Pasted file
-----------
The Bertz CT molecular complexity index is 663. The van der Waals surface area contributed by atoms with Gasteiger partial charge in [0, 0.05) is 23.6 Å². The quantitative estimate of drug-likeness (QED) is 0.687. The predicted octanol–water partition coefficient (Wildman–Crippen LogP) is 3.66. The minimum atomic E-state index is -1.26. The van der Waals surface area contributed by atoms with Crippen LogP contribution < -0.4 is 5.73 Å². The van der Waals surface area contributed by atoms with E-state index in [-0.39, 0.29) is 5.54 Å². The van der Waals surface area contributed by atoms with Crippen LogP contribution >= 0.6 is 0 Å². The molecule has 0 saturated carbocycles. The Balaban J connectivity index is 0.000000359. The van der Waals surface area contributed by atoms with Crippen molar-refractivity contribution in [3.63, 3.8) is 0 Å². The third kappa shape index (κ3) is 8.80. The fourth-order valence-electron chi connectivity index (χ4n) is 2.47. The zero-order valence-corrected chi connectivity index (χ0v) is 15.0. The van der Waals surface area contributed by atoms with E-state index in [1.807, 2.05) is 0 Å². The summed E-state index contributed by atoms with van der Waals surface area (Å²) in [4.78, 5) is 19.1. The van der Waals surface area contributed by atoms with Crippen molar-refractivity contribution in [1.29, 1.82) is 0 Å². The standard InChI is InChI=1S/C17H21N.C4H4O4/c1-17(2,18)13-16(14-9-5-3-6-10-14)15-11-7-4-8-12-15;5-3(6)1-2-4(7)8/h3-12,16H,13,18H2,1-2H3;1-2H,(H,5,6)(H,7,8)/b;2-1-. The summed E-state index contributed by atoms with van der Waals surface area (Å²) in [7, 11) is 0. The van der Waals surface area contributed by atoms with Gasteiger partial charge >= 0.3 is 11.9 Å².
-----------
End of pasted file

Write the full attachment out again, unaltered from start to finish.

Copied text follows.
The Bertz CT molecular complexity index is 663. The van der Waals surface area contributed by atoms with Gasteiger partial charge in [0, 0.05) is 23.6 Å². The quantitative estimate of drug-likeness (QED) is 0.687. The predicted octanol–water partition coefficient (Wildman–Crippen LogP) is 3.66. The minimum atomic E-state index is -1.26. The van der Waals surface area contributed by atoms with Crippen LogP contribution < -0.4 is 5.73 Å². The van der Waals surface area contributed by atoms with E-state index in [-0.39, 0.29) is 5.54 Å². The van der Waals surface area contributed by atoms with Crippen LogP contribution >= 0.6 is 0 Å². The molecule has 0 saturated carbocycles. The Balaban J connectivity index is 0.000000359. The van der Waals surface area contributed by atoms with Crippen molar-refractivity contribution in [3.63, 3.8) is 0 Å². The third kappa shape index (κ3) is 8.80. The fourth-order valence-electron chi connectivity index (χ4n) is 2.47. The zero-order valence-corrected chi connectivity index (χ0v) is 15.0. The van der Waals surface area contributed by atoms with E-state index in [1.807, 2.05) is 0 Å². The summed E-state index contributed by atoms with van der Waals surface area (Å²) in [4.78, 5) is 19.1. The van der Waals surface area contributed by atoms with Crippen molar-refractivity contribution in [1.29, 1.82) is 0 Å². The standard InChI is InChI=1S/C17H21N.C4H4O4/c1-17(2,18)13-16(14-9-5-3-6-10-14)15-11-7-4-8-12-15;5-3(6)1-2-4(7)8/h3-12,16H,13,18H2,1-2H3;1-2H,(H,5,6)(H,7,8)/b;2-1-. The summed E-state index contributed by atoms with van der Waals surface area (Å²) in [7, 11) is 0. The van der Waals surface area contributed by atoms with Gasteiger partial charge >= 0.3 is 11.9 Å².